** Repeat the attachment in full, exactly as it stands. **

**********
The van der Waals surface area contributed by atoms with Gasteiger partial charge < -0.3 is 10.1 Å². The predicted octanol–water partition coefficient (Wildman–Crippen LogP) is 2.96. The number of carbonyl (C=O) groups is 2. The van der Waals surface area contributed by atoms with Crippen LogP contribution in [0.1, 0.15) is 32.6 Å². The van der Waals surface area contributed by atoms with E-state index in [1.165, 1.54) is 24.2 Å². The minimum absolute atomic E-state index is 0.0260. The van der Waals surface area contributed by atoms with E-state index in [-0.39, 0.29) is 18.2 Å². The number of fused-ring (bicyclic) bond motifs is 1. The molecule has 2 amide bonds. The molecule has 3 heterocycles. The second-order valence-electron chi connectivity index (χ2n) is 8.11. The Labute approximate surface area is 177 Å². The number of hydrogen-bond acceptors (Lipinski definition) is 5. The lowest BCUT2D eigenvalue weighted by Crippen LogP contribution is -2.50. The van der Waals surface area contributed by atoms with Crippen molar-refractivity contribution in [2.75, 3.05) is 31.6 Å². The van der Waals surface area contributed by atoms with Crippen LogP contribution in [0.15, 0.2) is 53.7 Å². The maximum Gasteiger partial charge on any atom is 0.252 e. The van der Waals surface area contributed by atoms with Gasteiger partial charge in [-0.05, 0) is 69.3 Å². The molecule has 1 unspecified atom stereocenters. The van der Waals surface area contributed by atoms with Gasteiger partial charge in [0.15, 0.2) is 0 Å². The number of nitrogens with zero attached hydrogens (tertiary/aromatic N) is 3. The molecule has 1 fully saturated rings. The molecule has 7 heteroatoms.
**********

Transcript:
The van der Waals surface area contributed by atoms with Gasteiger partial charge < -0.3 is 10.1 Å². The predicted octanol–water partition coefficient (Wildman–Crippen LogP) is 2.96. The number of carbonyl (C=O) groups is 2. The van der Waals surface area contributed by atoms with Crippen LogP contribution in [0.1, 0.15) is 32.6 Å². The van der Waals surface area contributed by atoms with E-state index in [1.165, 1.54) is 24.2 Å². The minimum absolute atomic E-state index is 0.0260. The van der Waals surface area contributed by atoms with E-state index in [-0.39, 0.29) is 18.2 Å². The number of fused-ring (bicyclic) bond motifs is 1. The molecule has 2 amide bonds. The molecule has 3 heterocycles. The second-order valence-electron chi connectivity index (χ2n) is 8.11. The Labute approximate surface area is 177 Å². The number of hydrogen-bond acceptors (Lipinski definition) is 5. The lowest BCUT2D eigenvalue weighted by Crippen LogP contribution is -2.50. The van der Waals surface area contributed by atoms with Crippen molar-refractivity contribution in [2.75, 3.05) is 31.6 Å². The van der Waals surface area contributed by atoms with Crippen LogP contribution in [0.15, 0.2) is 53.7 Å². The maximum Gasteiger partial charge on any atom is 0.252 e. The van der Waals surface area contributed by atoms with Gasteiger partial charge in [-0.05, 0) is 69.3 Å². The molecule has 1 unspecified atom stereocenters. The van der Waals surface area contributed by atoms with Gasteiger partial charge in [0.15, 0.2) is 0 Å². The number of nitrogens with zero attached hydrogens (tertiary/aromatic N) is 3. The molecule has 1 fully saturated rings. The molecule has 7 heteroatoms.